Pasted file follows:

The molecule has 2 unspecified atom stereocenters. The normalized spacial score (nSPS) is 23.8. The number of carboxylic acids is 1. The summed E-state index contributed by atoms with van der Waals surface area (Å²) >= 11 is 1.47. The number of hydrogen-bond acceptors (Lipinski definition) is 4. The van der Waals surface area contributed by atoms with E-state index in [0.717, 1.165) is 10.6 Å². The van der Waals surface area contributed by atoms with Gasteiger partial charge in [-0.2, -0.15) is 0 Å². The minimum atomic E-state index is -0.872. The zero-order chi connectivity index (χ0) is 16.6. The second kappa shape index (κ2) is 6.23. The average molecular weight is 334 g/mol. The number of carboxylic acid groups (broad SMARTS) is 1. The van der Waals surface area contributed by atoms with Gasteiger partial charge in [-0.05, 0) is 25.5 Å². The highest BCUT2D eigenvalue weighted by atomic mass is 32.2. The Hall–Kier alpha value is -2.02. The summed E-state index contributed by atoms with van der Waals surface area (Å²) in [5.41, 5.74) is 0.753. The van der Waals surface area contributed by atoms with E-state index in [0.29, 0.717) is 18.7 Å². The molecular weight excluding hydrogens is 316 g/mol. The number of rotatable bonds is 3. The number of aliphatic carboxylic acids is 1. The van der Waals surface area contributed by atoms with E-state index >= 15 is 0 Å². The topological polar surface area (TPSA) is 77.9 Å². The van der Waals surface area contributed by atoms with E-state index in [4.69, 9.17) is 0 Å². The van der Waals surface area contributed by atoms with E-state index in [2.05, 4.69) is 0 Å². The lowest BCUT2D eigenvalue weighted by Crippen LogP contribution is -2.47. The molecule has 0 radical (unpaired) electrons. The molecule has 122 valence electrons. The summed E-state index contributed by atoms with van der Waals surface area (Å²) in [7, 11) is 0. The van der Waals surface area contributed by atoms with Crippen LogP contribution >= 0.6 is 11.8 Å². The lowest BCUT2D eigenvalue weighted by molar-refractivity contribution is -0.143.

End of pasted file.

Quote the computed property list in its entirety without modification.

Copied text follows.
The molecule has 2 unspecified atom stereocenters. The normalized spacial score (nSPS) is 23.8. The number of carboxylic acids is 1. The summed E-state index contributed by atoms with van der Waals surface area (Å²) >= 11 is 1.47. The number of hydrogen-bond acceptors (Lipinski definition) is 4. The van der Waals surface area contributed by atoms with E-state index in [0.717, 1.165) is 10.6 Å². The van der Waals surface area contributed by atoms with Gasteiger partial charge in [-0.2, -0.15) is 0 Å². The minimum atomic E-state index is -0.872. The zero-order chi connectivity index (χ0) is 16.6. The second kappa shape index (κ2) is 6.23. The average molecular weight is 334 g/mol. The number of carboxylic acid groups (broad SMARTS) is 1. The van der Waals surface area contributed by atoms with Gasteiger partial charge in [-0.05, 0) is 25.5 Å². The highest BCUT2D eigenvalue weighted by atomic mass is 32.2. The Hall–Kier alpha value is -2.02. The summed E-state index contributed by atoms with van der Waals surface area (Å²) in [5.41, 5.74) is 0.753. The van der Waals surface area contributed by atoms with E-state index in [0.29, 0.717) is 18.7 Å². The molecular weight excluding hydrogens is 316 g/mol. The number of rotatable bonds is 3. The number of aliphatic carboxylic acids is 1. The van der Waals surface area contributed by atoms with E-state index >= 15 is 0 Å². The topological polar surface area (TPSA) is 77.9 Å². The van der Waals surface area contributed by atoms with E-state index in [4.69, 9.17) is 0 Å². The van der Waals surface area contributed by atoms with E-state index in [2.05, 4.69) is 0 Å². The lowest BCUT2D eigenvalue weighted by Crippen LogP contribution is -2.47. The molecule has 0 radical (unpaired) electrons. The molecule has 122 valence electrons. The summed E-state index contributed by atoms with van der Waals surface area (Å²) in [7, 11) is 0. The van der Waals surface area contributed by atoms with Crippen LogP contribution >= 0.6 is 11.8 Å². The lowest BCUT2D eigenvalue weighted by molar-refractivity contribution is -0.143.